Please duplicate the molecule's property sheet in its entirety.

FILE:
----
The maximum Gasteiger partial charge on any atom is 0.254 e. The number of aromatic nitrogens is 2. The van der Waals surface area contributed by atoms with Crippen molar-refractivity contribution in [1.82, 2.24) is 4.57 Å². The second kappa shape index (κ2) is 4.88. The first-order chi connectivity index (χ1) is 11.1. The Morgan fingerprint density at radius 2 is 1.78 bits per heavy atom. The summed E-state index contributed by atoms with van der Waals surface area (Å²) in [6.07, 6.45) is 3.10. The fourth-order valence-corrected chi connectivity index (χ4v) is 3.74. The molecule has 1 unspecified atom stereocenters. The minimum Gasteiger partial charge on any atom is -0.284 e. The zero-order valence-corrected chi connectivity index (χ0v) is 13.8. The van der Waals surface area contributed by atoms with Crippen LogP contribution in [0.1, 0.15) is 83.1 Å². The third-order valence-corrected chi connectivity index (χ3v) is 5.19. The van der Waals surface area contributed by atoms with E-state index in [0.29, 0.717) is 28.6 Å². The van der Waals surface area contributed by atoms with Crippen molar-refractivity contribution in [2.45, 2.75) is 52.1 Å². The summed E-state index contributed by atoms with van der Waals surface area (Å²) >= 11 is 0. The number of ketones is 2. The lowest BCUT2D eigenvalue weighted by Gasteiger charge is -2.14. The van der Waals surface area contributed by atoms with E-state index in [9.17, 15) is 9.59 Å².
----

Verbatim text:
The maximum Gasteiger partial charge on any atom is 0.254 e. The number of aromatic nitrogens is 2. The van der Waals surface area contributed by atoms with Crippen molar-refractivity contribution in [1.82, 2.24) is 4.57 Å². The second kappa shape index (κ2) is 4.88. The first-order chi connectivity index (χ1) is 11.1. The Morgan fingerprint density at radius 2 is 1.78 bits per heavy atom. The summed E-state index contributed by atoms with van der Waals surface area (Å²) in [6.07, 6.45) is 3.10. The fourth-order valence-corrected chi connectivity index (χ4v) is 3.74. The molecule has 1 unspecified atom stereocenters. The minimum Gasteiger partial charge on any atom is -0.284 e. The zero-order valence-corrected chi connectivity index (χ0v) is 13.8. The van der Waals surface area contributed by atoms with Crippen LogP contribution in [0.1, 0.15) is 83.1 Å². The third-order valence-corrected chi connectivity index (χ3v) is 5.19. The van der Waals surface area contributed by atoms with E-state index in [0.29, 0.717) is 28.6 Å². The van der Waals surface area contributed by atoms with Crippen molar-refractivity contribution in [2.45, 2.75) is 52.1 Å². The summed E-state index contributed by atoms with van der Waals surface area (Å²) >= 11 is 0. The number of ketones is 2. The lowest BCUT2D eigenvalue weighted by Gasteiger charge is -2.14. The van der Waals surface area contributed by atoms with E-state index in [9.17, 15) is 9.59 Å².